Finding Calm One Note at a Time

We can all find ourselves in moments of frenzy.

This morning I caught myself loading the dishwasher WHILE tucking in my shirt. 😵‍💫

Our frenzy isn't always visible on the outside but is certainly still felt inside. It's even possible (and common in the clients I see) for the inner frenzy to lack any cause at all. It's just there, brewing inside. 

Whether your inner experience is one of high stress and anxiety, deep turmoil and depression or just generally feeling "off", your nervous system needs a tuning. 

Thankfully there are many strategies for settling the nervous system. The challenge, sometimes, is that it can take some time and intention to find your way to what you need. 

Here's a practice based on music therapy principles that's simple and yet also quite gratifying. Note 🎵: You do NOT need to be a "musician" to do this!


Calming your Nervous System, One Note at a Time:

To prepare, find a musical instrument that you are fairly confident you can make a sound with (for example, I personally would not choose a tuba 😮‍💨). If you don't have an instrument, explore the sounds you can make with your voice, or even just with everyday objects - like tapping cups filled with different volumes of water, or fingers drumming on a table top. I once learned at a party that you can apparently get 7 different sounds out of any object!

🐞 Step one: Find a sound that matches your inner experience. Continue to play/make this sound in a way that continues to accurately portray your inner state. Pay attention to the pacing and rhythm: does it feel accurate to repeat it quickly or to allow long pauses in between? And of course feel free to bring in another note/sound or two to help flesh out what feels true inside. Play until this feeling in you feels like it has been recognized and fully acknowledged. It also may not feel completely comfortable.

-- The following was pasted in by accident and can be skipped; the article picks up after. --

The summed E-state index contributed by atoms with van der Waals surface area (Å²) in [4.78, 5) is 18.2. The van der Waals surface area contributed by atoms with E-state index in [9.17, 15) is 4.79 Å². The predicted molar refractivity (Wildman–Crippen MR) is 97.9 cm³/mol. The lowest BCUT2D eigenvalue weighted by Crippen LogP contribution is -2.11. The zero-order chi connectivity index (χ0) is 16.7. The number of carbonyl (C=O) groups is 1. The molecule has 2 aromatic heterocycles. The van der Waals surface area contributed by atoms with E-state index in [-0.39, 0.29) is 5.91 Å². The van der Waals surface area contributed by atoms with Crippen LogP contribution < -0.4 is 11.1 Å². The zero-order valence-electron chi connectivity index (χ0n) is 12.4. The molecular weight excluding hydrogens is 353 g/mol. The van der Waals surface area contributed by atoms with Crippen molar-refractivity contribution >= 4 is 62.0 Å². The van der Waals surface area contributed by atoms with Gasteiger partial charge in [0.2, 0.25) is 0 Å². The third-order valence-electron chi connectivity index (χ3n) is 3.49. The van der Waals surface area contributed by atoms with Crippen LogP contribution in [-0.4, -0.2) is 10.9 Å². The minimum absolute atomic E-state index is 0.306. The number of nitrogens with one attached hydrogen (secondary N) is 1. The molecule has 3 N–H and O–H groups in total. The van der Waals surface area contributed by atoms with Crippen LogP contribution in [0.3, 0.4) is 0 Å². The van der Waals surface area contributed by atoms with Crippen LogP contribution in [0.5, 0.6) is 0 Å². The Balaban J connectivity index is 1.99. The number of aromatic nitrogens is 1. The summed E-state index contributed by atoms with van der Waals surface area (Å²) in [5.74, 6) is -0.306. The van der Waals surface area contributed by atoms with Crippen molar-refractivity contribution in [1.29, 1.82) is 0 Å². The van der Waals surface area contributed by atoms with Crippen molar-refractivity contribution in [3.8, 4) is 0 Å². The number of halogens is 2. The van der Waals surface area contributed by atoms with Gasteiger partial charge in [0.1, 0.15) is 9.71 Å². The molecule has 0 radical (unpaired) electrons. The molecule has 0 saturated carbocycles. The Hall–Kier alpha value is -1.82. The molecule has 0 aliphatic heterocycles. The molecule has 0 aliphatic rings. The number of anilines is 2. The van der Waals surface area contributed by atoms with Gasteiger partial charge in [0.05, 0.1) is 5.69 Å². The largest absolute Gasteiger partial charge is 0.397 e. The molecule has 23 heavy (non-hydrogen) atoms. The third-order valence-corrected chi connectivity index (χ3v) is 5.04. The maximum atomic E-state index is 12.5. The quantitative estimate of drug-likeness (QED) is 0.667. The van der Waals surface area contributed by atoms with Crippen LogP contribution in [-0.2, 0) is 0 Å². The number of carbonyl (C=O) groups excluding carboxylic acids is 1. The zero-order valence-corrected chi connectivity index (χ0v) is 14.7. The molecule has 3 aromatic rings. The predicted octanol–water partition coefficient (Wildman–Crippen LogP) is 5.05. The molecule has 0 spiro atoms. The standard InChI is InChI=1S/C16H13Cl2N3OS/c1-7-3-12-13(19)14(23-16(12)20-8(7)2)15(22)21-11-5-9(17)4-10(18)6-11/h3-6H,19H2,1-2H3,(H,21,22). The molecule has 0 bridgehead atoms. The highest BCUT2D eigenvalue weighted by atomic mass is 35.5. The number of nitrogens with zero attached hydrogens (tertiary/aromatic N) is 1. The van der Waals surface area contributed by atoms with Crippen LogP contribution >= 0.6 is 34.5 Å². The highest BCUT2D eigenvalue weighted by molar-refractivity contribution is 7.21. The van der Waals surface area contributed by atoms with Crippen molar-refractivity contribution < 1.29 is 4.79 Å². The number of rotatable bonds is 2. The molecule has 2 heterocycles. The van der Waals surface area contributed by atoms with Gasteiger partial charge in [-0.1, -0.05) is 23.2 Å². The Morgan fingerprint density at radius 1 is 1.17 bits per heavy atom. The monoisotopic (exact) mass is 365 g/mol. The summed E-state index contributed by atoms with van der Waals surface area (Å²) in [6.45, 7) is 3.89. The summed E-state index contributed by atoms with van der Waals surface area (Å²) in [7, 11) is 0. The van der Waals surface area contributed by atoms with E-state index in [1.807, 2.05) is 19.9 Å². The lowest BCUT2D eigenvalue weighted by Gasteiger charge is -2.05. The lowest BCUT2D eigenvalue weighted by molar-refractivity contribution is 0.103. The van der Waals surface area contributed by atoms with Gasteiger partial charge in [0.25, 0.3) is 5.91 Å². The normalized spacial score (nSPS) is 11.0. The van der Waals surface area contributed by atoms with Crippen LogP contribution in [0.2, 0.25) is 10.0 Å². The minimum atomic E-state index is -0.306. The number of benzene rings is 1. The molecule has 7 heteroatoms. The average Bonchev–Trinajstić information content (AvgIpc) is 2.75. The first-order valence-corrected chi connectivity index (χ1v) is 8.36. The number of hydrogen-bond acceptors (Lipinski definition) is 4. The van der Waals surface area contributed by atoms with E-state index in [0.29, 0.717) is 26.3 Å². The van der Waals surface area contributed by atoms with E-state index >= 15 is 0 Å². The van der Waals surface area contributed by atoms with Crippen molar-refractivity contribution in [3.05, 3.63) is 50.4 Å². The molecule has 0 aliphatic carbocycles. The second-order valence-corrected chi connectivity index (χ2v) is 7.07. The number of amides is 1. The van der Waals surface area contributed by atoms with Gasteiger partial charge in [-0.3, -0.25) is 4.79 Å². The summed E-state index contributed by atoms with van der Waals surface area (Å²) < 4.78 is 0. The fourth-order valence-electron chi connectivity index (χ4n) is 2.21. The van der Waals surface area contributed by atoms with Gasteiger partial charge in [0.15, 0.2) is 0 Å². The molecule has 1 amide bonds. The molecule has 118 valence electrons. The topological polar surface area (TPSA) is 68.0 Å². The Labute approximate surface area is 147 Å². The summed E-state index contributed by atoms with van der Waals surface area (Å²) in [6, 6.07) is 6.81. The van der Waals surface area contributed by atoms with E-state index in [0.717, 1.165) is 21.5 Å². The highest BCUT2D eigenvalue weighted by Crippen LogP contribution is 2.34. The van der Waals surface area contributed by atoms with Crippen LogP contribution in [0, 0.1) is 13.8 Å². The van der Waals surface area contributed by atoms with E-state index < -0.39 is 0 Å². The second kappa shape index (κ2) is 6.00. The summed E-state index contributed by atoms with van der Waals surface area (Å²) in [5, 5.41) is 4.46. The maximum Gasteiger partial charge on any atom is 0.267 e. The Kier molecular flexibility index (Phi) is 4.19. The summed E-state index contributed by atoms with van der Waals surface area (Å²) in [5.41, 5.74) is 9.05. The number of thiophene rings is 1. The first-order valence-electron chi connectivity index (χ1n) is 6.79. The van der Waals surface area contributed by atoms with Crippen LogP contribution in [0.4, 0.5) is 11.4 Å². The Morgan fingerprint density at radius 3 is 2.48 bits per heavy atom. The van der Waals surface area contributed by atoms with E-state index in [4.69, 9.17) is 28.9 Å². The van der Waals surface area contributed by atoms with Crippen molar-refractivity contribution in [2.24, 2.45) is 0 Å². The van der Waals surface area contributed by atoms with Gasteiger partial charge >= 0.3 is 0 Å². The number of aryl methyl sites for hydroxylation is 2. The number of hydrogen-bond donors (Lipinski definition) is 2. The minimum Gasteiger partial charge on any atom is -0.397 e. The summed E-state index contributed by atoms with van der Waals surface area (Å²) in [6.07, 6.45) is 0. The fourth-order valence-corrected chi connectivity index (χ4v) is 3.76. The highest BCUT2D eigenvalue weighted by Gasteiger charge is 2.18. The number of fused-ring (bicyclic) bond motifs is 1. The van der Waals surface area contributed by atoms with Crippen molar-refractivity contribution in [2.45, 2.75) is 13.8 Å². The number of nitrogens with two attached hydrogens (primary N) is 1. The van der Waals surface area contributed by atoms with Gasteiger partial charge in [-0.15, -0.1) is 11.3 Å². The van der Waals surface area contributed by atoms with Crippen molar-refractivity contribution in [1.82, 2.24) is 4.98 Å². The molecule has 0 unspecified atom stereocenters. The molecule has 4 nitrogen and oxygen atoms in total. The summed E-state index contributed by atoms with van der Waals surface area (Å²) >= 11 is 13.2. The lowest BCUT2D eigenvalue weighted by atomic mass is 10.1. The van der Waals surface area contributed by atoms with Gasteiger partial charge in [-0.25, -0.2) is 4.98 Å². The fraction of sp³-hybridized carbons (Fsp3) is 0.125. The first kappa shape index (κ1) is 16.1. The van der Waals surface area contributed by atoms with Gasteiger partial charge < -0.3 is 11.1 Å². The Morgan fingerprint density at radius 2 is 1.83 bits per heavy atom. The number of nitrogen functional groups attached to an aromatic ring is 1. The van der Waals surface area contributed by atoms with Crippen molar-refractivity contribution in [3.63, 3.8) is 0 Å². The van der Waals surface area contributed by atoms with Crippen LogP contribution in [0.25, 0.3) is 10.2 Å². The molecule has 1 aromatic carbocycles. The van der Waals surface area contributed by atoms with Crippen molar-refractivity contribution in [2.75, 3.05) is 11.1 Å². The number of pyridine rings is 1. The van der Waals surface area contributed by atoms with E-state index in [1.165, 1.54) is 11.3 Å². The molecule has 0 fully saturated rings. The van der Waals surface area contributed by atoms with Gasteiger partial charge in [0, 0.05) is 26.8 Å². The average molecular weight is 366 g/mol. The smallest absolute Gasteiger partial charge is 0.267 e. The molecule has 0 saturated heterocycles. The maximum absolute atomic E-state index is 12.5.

🐞 Step two: Find a sound that is slightly more comfortable. In your playing in step one you may have already encountered one of those notes/sounds. It's going to offer a tiny bit of relief from the discomfort of playing your inner experience. Allow the focus of your music/sound making to be on this slightly more comfortable sound/note. How can you bring in more sounds to support it? 

🐞 Step three: Make a sound that feels good. Allow your focus and concentration to dedicate itself to what feels good. You may have already discovered some of this in step two. Allow yourself to play and get creative. 

Here's a little video of myself in this process.

You can see that I'm not really concerned with making "music", but rather I'm working my way through this process, from an accurate reflection of my current emotional state, embellishing upon that and exploring different sounds that might feel better until I finally I arrive at a note that resonates satisfaction in me and allows me to breathe.

"Art is not a mirror for reality, but a hammer with which to shape it" ~Bertolt Brecht

Enjoy sounding it out, ladybugs!

Adrienne Cress, Licensed Mental Health Counselor and Registered Expressive Arts Therapist

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Adrienne Cress is an Expressive Arts Therapist, Coach and Educator. She is the Co-Founder of The Loveliness and has a private practice in Portsmouth, NH.  

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